Charles R. Plott and Shyam Sunder (1988) “Rational Expectations and the Aggregation of Diverse Information in Laboratory Security Markets." Econometrica, Vol. 56, No. 5 (Sep., 1988), pp. 1085-1118. Article Stable URL: http://www.jstor.org/stable/1911360; ust.hk 提供的 [PDF].
The idea that markets might aggregate and disseminate information and also resolve conflicts is central to the literature on decentralization (Hurwicz, 1972) and rational expectations (Lucas, 1972). We report on three series of experiments all of which were predicted to have performed identically by the theory of rational expectations. In two of the three series (one in which participants trade a complete set of Arrow-Debreu securities and a second in which all participants have identical preferences), double auction trading leads to efficient aggregation of diverse information and rational expectations equilibrium. Failure of the third series to exhibit such convergence demonstrates the importance of market institutions and trading instruments in achievement of equilibrium.
David P. Porter and Vernon L. Smith (1994) “Stock market bubbles in the laboratory." Applied mathematical Finance, Volume 1, Issue 2, pages 111-128. DOI:10.1080/13504869400000008; (國科會 A- 期刊, 100年)
Trading at prices above the fundamental value of an asset, i.e. a bubble, has been verified and replicated in laboratory asset markets for the past seven years. To date, only common group experience provides minimal conditions for common investor sentiment and trading at fundamental value. Rational expectations models do not predict the bubble and crash phenomena found in these experimental markets; such models yield only equilibrium predictions and do not articulate a dynamic process that converges to fundamental value with experience. The dynamic models proposed by Caginalp et al. do an excellent job of predicting price patterns after calibration with a previous experimental bubble, given the initial conditions for a new bubble and its controlled fundamental value. Several extensions of this basic laboratory asset market have recently been undertaken which allow for margin buying, short selling, futures contracting, limit price change rules and a host of other changes that could effect price formation in these assets markets. This paper reviews the results of 72 laboratory asset market experiments which include experimental treatments for dampening bubbles that are suggested by rational expectations theory or popular policy prescriptions.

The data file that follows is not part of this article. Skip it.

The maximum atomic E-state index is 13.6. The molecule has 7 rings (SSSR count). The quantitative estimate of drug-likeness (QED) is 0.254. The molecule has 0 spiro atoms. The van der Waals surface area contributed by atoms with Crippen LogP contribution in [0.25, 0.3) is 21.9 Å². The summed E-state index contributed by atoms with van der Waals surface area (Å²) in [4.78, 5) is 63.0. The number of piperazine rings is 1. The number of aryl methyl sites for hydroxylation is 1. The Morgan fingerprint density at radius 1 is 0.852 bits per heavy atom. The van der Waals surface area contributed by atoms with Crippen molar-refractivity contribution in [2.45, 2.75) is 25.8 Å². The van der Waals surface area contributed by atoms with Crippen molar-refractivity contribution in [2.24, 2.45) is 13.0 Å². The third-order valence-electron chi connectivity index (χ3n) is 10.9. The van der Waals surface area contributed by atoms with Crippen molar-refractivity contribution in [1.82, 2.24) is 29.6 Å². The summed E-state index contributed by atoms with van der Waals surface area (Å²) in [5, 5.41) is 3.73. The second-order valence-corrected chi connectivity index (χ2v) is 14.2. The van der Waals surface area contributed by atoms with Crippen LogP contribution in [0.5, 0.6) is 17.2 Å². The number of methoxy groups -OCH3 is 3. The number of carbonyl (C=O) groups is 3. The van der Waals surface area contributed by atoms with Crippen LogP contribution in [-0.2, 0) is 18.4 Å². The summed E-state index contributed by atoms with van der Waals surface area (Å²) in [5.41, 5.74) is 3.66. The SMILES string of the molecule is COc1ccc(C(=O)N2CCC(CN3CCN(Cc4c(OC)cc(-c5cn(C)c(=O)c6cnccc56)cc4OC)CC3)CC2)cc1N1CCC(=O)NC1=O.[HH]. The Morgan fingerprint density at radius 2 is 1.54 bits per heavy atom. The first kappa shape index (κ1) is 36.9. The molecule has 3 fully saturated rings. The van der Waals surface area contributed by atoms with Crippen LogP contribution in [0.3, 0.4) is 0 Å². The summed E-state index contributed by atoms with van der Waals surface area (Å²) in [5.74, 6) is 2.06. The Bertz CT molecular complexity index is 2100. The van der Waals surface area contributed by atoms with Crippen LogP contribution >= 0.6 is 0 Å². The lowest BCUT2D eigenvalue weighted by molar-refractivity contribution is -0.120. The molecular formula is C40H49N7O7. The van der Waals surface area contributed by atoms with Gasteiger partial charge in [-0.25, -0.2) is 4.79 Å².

Charles R. Plott and Shyam Sunder “Efficiency of Experimental Security Markets with Insider Information: An Application of Rational-Expectations Models." The Journal of Political Economy, Vol. 90, No. 4 (Aug., 1982), pp. 663-698.
Stable URL: http://www.jstor.org/stable/1831348
JSTOR: The Journal of Political Economy, Vol. 90, No. 4 (Aug., 1982), pp. 663-698.
The study reports on the ability of competing models of market information integration and dissemination to explain the behavior of simple laboratory markets for a one-period security. Returns to the security depended upon a randomly drawn state of nature. Some agents (insiders), whose identity was unknown to other agents, knew the state before the markets opened. With replication of market conditions the predictions of a fully revealing rational-expectations model are relatively accurate. Prices adjusted immediately to near rational-expectations prices; profits of insiders were virtually indistinguishable from noninsiders; and efficiency levels converged to near 100 percent.